December 23, 2004

Learning from EICTA

EICTA has issued a critical statement ("extreme disappointment") on the latest decision of the Council not to decide anything now here.

There are several interesting points one can learn from in this statement.

For one, the last paragraph of the short statement said that

"Instead of becoming the world's most competitive knowledge-based economy by 2010, we run the risk of being caught up in a negative spiral where other regions can take advantage of European investment in innovation, while European companies in their home markets are weakened by imitation."

"Weakened by imitation". So in the view of the EICTA, the patent law we have now in Europe does not exclude said imitation, but the Directive the EICTA wants would do so.

That in turn contradicts the usual party line offered by the Commission in the misleading reasons to their proposal that this Directive is not about changing current law. I have debunked this party line here, but I am happy to find an unlikely ally in this EICTA statement that clearly indicates that the other side wants change, not harmonisation.

As I said at the time:

"If nothing will be made patentable which is not already patentable, then your proposal is doing exactly nothing at all and should be dumped because it adds to the confusion, rather than reducing it."

And as I might add now in response to the "extreme disappointment" of EICTA: If nothing is supposed to change, why is there any reason to rush keeping things exactly as they are right now?

The other interesting question is why the EICTA tries to sell out the European industry it is supposed to represent. It is not "European companies" who "are weakened by imitation". Everybody knows that the bulk of the software patents issued illegally by the EPO are _not_ owned by European but by American and Japanese companies. These would receive large sums in royalty payments from the European industry if these patents became actually enforcable.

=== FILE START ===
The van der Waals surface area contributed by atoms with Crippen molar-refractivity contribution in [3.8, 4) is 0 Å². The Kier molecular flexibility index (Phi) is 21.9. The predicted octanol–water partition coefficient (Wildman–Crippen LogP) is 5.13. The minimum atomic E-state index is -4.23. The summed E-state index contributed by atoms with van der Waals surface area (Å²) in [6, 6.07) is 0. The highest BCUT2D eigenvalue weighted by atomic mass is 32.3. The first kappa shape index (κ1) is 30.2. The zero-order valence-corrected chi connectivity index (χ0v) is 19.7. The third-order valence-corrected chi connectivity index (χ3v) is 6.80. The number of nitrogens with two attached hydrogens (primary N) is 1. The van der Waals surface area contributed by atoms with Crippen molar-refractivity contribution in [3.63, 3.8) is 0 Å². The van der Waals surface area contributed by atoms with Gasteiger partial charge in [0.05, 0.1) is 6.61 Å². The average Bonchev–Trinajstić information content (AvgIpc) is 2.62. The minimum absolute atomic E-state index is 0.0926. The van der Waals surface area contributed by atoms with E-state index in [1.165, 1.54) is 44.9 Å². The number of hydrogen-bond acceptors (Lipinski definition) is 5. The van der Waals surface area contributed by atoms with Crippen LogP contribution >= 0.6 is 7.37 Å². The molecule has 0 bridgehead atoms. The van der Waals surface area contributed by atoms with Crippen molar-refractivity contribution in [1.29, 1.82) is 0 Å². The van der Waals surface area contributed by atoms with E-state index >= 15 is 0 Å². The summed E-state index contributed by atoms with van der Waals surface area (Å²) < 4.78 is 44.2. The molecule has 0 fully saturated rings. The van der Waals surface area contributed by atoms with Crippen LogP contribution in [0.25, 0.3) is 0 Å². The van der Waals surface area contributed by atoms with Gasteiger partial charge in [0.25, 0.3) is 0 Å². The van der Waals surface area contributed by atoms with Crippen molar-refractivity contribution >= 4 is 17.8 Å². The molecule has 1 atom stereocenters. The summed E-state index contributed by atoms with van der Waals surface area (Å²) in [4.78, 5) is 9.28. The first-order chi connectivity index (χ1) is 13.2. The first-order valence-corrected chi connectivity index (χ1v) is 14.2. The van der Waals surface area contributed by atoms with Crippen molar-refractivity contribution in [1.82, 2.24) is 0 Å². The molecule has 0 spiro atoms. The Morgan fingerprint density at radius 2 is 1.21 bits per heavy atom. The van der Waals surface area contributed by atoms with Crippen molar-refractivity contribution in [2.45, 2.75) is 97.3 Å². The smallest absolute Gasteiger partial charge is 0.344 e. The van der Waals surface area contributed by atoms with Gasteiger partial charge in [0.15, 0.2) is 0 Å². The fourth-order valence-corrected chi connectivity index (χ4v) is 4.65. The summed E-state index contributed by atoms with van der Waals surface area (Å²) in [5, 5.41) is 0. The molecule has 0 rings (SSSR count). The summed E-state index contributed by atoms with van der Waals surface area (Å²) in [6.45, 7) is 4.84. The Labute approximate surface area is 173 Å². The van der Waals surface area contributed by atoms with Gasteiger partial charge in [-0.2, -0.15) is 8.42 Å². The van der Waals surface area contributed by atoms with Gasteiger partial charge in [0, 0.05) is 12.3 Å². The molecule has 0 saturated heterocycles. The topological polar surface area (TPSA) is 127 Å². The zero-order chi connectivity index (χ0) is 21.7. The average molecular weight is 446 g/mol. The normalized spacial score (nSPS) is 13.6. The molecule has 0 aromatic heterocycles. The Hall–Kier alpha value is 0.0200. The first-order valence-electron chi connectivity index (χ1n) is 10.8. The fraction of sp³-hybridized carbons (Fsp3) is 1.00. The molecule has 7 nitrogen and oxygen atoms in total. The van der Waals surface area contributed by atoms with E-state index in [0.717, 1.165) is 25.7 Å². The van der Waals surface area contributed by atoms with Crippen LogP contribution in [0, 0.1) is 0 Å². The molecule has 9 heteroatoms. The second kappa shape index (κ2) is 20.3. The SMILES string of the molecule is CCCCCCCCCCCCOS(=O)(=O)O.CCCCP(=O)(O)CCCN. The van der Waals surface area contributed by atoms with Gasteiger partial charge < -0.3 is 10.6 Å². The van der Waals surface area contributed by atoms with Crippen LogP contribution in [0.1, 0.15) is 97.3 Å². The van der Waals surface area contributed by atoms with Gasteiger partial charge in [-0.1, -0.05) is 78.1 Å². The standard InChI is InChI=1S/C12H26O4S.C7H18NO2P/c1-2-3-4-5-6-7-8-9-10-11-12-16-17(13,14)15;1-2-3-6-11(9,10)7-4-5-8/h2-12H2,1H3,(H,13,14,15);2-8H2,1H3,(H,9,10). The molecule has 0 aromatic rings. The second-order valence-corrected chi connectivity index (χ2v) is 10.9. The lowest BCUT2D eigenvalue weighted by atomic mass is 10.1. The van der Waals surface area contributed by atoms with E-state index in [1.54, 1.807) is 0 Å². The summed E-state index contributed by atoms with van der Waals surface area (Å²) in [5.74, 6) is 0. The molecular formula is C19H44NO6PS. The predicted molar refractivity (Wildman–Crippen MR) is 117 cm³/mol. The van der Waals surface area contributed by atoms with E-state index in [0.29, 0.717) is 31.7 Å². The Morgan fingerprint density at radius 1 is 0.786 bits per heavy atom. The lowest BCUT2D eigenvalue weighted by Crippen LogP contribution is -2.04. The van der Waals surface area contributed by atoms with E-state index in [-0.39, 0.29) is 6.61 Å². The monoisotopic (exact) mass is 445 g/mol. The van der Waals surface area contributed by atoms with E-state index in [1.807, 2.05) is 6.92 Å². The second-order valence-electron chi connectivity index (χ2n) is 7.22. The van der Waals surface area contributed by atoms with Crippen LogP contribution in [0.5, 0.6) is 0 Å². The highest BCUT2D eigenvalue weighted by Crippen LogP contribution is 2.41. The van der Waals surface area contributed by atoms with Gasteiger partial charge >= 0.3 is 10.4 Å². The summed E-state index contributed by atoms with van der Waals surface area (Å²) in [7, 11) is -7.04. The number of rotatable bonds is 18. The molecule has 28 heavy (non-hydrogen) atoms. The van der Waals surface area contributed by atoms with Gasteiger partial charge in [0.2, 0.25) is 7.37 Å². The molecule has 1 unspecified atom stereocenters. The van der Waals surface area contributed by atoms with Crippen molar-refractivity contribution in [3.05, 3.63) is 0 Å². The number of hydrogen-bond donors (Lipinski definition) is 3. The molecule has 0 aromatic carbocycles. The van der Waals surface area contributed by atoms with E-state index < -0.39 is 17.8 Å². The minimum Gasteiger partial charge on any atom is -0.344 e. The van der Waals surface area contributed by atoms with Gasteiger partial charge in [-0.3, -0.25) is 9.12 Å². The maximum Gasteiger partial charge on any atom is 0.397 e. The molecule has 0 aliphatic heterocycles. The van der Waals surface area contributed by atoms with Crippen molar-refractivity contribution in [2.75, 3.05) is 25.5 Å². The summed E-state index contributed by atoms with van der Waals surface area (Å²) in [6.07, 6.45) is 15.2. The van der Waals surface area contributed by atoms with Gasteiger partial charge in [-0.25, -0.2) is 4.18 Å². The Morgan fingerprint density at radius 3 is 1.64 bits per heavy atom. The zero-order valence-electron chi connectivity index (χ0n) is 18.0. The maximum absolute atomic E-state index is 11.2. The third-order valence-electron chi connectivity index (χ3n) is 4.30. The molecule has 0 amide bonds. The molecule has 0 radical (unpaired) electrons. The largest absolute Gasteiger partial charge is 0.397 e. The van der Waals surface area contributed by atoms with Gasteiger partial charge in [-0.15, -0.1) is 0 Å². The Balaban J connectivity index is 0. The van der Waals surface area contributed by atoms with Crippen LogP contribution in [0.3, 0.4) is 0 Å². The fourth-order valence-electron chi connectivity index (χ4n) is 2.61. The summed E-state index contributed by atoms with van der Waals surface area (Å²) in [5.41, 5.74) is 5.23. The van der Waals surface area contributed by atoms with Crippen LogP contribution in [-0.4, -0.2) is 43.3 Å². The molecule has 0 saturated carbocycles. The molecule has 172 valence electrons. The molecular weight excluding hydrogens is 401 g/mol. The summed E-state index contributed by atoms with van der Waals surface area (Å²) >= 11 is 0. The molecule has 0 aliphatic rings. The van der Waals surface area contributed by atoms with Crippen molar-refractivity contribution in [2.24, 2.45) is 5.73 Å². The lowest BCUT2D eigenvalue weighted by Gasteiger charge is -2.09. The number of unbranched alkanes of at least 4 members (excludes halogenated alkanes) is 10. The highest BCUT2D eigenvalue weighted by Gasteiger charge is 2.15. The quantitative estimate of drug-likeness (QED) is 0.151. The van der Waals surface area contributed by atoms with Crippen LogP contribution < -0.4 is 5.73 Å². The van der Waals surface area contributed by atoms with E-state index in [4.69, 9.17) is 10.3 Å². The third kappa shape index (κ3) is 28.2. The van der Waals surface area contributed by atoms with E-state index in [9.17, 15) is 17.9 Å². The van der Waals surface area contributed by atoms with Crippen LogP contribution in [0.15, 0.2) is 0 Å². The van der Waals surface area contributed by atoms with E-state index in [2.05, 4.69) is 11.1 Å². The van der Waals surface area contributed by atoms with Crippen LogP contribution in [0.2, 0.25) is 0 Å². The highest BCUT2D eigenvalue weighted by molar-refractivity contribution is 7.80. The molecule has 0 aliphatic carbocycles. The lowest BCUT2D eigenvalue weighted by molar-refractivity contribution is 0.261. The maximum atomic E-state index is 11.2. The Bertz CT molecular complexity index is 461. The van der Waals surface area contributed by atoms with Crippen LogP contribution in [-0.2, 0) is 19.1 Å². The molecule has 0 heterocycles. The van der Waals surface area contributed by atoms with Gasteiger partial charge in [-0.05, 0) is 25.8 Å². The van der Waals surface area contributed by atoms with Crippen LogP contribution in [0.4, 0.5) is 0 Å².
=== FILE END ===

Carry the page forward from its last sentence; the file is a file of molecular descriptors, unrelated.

As I said before:

"In practice, most of the illegally granted European software patents are owned by American companies. The practical effect of McCarthy's proposal will be a large net flow of license payments from the European to the American software industry.

I fail to see how that will contribute to the competitiveness of the European industry."

I don't know why EICTA wants to damage the competitiveness of the Europan industry. Maybe the reason is that EICTA is representing well-known "European" companies like Microsoft, IBM and Sony.

While assuring a large new flow of royalty payments from European to American and Japanese software companies doesn't make much sense if you are really fighting for the European industry's interests, that looks somewhat different if you are taking money from Microsoft and IBM.

The EICTA needs to kick out companies not based in Europe immediately if it wants any credibility for its claim to speak for the "European" industry.

Update: The same lessons can be learned from "Intellect", which is a package that has "trade association for the UK hi-tech industry" on the label and Microsoft and IBM as members.

They are also strongly supporting my assertion that the Directive is about radically changing European patent law. And just like EICTA they are "dismayed".

Director general John Higgins remarks that without the Directive "the UK's individual inventors, SMEs and large multinationals, will be unable to protect their inventions".

Maybe someone should ask him why "large multinationals" like IBM and Microsoft are allowed to influence the voice of the "UK hi-tech industry". And when did Microsoft become an "UK" multinational? Somehow I missed their move to London.

Sounds like a built-in conflict of interest to me.

Posted by Karl-Friedrich Lenz at December 23, 2004 10:30 PM | TrackBack